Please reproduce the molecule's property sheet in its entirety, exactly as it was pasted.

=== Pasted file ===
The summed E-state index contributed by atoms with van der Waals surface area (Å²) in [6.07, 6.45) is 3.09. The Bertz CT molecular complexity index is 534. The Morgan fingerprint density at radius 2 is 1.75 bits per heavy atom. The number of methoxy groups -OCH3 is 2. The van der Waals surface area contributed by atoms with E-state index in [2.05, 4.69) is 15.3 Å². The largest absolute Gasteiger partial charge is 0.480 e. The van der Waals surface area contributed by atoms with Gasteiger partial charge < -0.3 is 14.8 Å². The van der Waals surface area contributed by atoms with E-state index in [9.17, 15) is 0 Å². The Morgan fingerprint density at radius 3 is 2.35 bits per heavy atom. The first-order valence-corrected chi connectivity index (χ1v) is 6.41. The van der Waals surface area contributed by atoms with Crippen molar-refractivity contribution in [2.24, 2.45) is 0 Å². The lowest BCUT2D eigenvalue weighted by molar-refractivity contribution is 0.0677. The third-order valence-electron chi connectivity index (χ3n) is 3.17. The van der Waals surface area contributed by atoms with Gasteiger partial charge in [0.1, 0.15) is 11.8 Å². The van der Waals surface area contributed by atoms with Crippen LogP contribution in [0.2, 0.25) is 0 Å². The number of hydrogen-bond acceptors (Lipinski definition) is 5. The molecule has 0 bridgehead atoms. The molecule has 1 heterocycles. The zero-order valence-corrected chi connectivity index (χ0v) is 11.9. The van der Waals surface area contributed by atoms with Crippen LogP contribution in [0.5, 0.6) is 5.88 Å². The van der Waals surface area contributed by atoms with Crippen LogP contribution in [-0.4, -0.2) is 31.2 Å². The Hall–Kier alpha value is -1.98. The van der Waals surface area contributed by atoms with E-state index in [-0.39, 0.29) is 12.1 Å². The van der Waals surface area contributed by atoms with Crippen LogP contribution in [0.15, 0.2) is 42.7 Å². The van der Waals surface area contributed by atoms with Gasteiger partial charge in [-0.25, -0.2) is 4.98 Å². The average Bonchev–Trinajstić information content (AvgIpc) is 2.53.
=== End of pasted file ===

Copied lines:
The summed E-state index contributed by atoms with van der Waals surface area (Å²) in [6.07, 6.45) is 3.09. The Bertz CT molecular complexity index is 534. The Morgan fingerprint density at radius 2 is 1.75 bits per heavy atom. The number of methoxy groups -OCH3 is 2. The van der Waals surface area contributed by atoms with E-state index in [2.05, 4.69) is 15.3 Å². The largest absolute Gasteiger partial charge is 0.480 e. The van der Waals surface area contributed by atoms with Gasteiger partial charge < -0.3 is 14.8 Å². The van der Waals surface area contributed by atoms with E-state index in [9.17, 15) is 0 Å². The Morgan fingerprint density at radius 3 is 2.35 bits per heavy atom. The first-order valence-corrected chi connectivity index (χ1v) is 6.41. The van der Waals surface area contributed by atoms with Crippen molar-refractivity contribution in [2.24, 2.45) is 0 Å². The lowest BCUT2D eigenvalue weighted by molar-refractivity contribution is 0.0677. The third-order valence-electron chi connectivity index (χ3n) is 3.17. The van der Waals surface area contributed by atoms with Gasteiger partial charge in [0.1, 0.15) is 11.8 Å². The van der Waals surface area contributed by atoms with Crippen LogP contribution in [0.2, 0.25) is 0 Å². The number of hydrogen-bond acceptors (Lipinski definition) is 5. The molecule has 0 bridgehead atoms. The molecule has 1 heterocycles. The zero-order valence-corrected chi connectivity index (χ0v) is 11.9. The van der Waals surface area contributed by atoms with Crippen LogP contribution in [0.5, 0.6) is 5.88 Å². The van der Waals surface area contributed by atoms with Crippen LogP contribution in [-0.4, -0.2) is 31.2 Å². The Hall–Kier alpha value is -1.98. The van der Waals surface area contributed by atoms with E-state index in [-0.39, 0.29) is 12.1 Å². The van der Waals surface area contributed by atoms with Crippen LogP contribution in [0.15, 0.2) is 42.7 Å². The van der Waals surface area contributed by atoms with Gasteiger partial charge in [-0.25, -0.2) is 4.98 Å². The average Bonchev–Trinajstić information content (AvgIpc) is 2.53.